After a couple of weeks of attempting to pick the brains of the series regulars with questions about the ghostly apparitions, the hatch, the four toed statue, the whispering voices, and countless other phenomena on the show, they began to tire of my incessant badgering. One day, while I was talking to Juliet, Jack clapped me on the shoulder and said, “Look, Junior (as he had taken to calling me), we don’t know the answers any more than you do. If you really want to learn something you need to go visit the Others’ camp.” To which I replied, “Wouldn’t that be kind of dangerous?” He smiled. “Nah. You’ll be OK.”

It seemed like a risky proposition, but the next night I was compelled into action. I had joined several of my fellow islanders who were conversing around a campfire. I noticed Charlie sitting on the other side. “Are you the real Charlie or ghost Charlie?” I said half jokingly. He gave me a glare. “Just as real as you, mate.” To prove his corporality, Charlie picked up his guitar and launched into a never ending rendition of “You All Everybody”, in the style of “99 Bottles of Beer”. After Hurley and a drunken Sayid joined in people started to get up and leave. Then suddenly everybody was gone. Not just the people, but the whole camp site too, including the bag of Dharma marshmallows I had been contemplating. Apparently I had gotten a demonstration of the islands new annoying time-spaz feature.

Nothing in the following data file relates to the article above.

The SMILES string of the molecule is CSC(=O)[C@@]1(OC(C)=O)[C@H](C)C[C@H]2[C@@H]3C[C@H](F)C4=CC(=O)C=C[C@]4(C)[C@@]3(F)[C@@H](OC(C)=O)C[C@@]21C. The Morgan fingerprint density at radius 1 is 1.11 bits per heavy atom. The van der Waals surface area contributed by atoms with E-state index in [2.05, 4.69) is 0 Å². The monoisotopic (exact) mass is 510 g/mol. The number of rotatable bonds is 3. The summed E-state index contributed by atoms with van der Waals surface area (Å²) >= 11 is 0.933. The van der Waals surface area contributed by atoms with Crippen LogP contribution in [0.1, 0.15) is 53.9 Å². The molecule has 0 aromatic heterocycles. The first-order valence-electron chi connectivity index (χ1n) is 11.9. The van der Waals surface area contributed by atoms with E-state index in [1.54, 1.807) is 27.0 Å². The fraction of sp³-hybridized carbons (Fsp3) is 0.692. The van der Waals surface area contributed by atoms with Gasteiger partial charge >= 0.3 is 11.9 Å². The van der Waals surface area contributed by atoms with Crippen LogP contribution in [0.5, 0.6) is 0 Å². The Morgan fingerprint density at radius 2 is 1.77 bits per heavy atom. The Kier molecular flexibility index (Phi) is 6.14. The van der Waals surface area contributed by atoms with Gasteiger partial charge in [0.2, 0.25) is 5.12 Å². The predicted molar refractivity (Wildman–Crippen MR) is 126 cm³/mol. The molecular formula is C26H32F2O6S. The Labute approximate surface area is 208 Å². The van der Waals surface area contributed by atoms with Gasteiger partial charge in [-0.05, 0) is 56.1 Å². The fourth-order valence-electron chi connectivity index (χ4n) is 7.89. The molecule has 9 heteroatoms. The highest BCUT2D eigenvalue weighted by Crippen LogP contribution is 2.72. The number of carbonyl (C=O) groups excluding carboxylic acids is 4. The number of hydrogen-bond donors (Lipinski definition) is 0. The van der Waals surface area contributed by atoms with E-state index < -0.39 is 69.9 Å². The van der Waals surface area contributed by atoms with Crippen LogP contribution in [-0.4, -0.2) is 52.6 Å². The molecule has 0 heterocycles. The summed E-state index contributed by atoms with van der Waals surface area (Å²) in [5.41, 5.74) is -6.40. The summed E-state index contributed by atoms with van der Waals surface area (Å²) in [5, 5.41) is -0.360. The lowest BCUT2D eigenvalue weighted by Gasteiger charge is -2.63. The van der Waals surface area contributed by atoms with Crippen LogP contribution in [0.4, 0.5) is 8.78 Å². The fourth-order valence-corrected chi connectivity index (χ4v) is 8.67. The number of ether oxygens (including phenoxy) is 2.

After unsuccessfully looking around for a few minutes for clues of my when-abouts, I sat down in the sand and began to consider my options. I looked out at the dark ocean and didn’t see any lights from nearby ships. It began to sink in that I had gotten myself stuck here for the unforeseeable future. I decided the next morning I would take Jack’s advice and head for the Others’ camp. I would find Ben or Richard, and hopefully one of them would point me in the right direction. Luckily I still had my backpack with me, which had been sitting next to me when the timeshift occurred. It contained my notebook, some snacks, a compass, and some other helpful survival items.